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Confidential Polling Shows Montgomery Mayoral Race Wide Open Without Strange

By Bill Britt
Alabama Political Reporter

MONTGOMERY—A mayoral race in Montgomery would be “ wide open” if Mayor Todd Strange were not to seek reelection.

This, according to a confidential polling results obtained by the Alabama Political Reporter.

The poll is the result of a three day survey of 1,110 voters in the city of Montgomery, conducted January 23-24, 2014, the results are within 2.9 percent a margin of error.

The poll, tested four candidates— State Senator Quinton Ross, Probate Judge Steven Reed, State Rep. Joe Hubbard and a wild card, former Congressman Artur Davis.

All are Democrats except Davis who switched to the Republican Party in 2012.

According to the survey, the four potential candidates ran very close together; this due to the large number of uncommitted voters.

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Not surprisingly, Ross, with his high name recognition narrowly lead the field overall, drawing almost 25 percent of the African-American voters.

However, Ross languished at one percent among whites, where Hubbard held the lead with Davis a close second.

The poll found that “Despite the city’s performance as a heavily Democratic base in presidential races, the electorate is surprisingly closely divided between Democrats, Republicans and Independents, and a sizable number of black voters are open to backing a candidate not of their party.”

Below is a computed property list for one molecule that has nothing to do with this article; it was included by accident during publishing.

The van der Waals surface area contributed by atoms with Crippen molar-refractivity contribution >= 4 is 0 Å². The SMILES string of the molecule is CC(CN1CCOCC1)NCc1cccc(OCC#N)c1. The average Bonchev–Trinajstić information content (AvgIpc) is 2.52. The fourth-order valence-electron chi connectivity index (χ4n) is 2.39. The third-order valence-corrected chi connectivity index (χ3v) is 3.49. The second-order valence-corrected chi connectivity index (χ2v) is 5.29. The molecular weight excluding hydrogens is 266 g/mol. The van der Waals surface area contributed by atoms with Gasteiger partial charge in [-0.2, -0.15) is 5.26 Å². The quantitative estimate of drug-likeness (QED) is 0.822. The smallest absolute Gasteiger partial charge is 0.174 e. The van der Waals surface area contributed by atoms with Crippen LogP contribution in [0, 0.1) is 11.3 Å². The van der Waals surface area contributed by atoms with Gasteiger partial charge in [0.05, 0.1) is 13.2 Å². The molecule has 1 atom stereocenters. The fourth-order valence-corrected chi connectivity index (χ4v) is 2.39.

Despite, Montgomery’s image as a Democrat stronghold, the survey showed that there are, “more Republican leaning blacks than Democratic leaning whites in the city electorate.”

Only 14 percent of whites describe themselves as Democrats or independents who lean Democratic, as oppose to 19 percent of blacks who describe themselves as Republicans or independents who lean Republicans.

The poll numbers suggest that a white Democrat like Hubbard, even though he has high name ID, and is a life long native of the city, would face a considerable challenge.

The numbers indicate that a more conservative African-American candidate, with strong appeal among the white community would have an easier time establishing a base in a Montgomery mayoral election.

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Montgomery County Probate Judge Steven Reed runs last among the four tested candidates.

According to polling results, connections to longtime political power broker Joe Reed, hurt (Steven Reed, is Joe Reed’s son).

The strongest “identified negative,” in the survey was support from Joe Reed, with blacks the net negative of 34 to 29, and among whites it is a staggering 76 to 7.

None of the four have openly expressed an interest in the job should Strange choose not to run, but the survey opens up an interesting horse race, especially if an outlier like Davis is added to the mix.

Written By

Bill Britt is editor-in-chief at the Alabama Political Reporter and host of The Voice of Alabama Politics. You can email him at [email protected] or follow him on Twitter.


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